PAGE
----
Steven Plitt, Expert Witness Steven Plitt, Expert Witness
Insurance Bad Faith Claim Handling Expert Serving Clients Nationwide

Damage Coverage Archives

ILLINOIS COURT WEIGHS IN ON MATCHING ISSUE FOR PURPOSES OF APPLYING PROPERTY DAMAGE COVERAGE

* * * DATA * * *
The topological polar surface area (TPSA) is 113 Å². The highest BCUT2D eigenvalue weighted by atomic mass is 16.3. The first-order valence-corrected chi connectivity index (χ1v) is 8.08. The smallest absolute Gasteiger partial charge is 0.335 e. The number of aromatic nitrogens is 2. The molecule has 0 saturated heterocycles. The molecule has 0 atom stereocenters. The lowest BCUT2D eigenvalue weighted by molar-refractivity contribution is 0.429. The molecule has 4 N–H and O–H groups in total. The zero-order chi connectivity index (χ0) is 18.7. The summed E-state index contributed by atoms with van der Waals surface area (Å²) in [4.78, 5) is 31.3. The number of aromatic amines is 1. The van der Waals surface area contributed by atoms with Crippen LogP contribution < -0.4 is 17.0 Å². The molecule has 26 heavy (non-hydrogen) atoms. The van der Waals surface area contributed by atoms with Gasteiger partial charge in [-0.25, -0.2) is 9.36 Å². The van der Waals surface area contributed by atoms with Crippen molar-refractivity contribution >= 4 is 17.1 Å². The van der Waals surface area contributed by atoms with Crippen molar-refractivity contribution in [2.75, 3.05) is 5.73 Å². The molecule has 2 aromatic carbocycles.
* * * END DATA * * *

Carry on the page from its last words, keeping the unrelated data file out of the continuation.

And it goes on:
In Windridge of Naperville Condo Ass'n v. Philadelphia Indemnity Ins. Co., __ F.3d __,2019 WL 3720876 (7th Cir. 8/7/19), a condominium association sought replacement cost propertycoverage for a direct physical loss to its "buildings or structures" which included completereplacement of all building siding even though only one side of the building was damaged. In thiscase a storm had physically damaged the siding on the south and west sides of the condominiumbuildings. Although the insurer paid for that physical damage, the insurer refused to pay foradditional costs to replace the siding on the building's north and east sides. Matching siding wasno longer available and, in order to return the buildings to their pre-damage condition, it wasnecessary to replace both the damaged and undamaged siding. In reaching its decision, the Courtnoted that the policy provided coverage for direct physical loss to covered property which wasdefined as buildings or structures. The Court found that the language was unclear because the unitof covered property to consider under the policy (each panel of siding vs. each side vs. thebuildings as a whole) was ambiguous as applied to the facts. Therefore, applying Illinois law, the7th Circuit applied the interpretation that led to coverage. Favoring coverage, the Court determinedthat "covered property" in the policy referred to the buildings as a whole as opposed to a sectionof the buildings. In doing so, the Court rejected the insurance company's argument that "the directphysical loss" provisions of the policy required only the damaged siding to be replaced. While theinsurer's position had some supporting case law, the Court determined that the insurer's coverageposition was less reasonable because the association would not be made whole, nor return to itspre-storm status, if the insurer replaced only some portions of the siding. The Court noted that ifa minor section, i.e., a shingle of the building, were damaged, the insurer could pay the insured forthe building's minor decrease in value to make the insured whole again. However, by contrast,the decrease in value would be significant if a building were left with a zebra-striped sidingsituation. In the latter situation, the insured's company would likely choose to pay to replace thesiding rather than compensate the building owner for the reduction in value of the building. 

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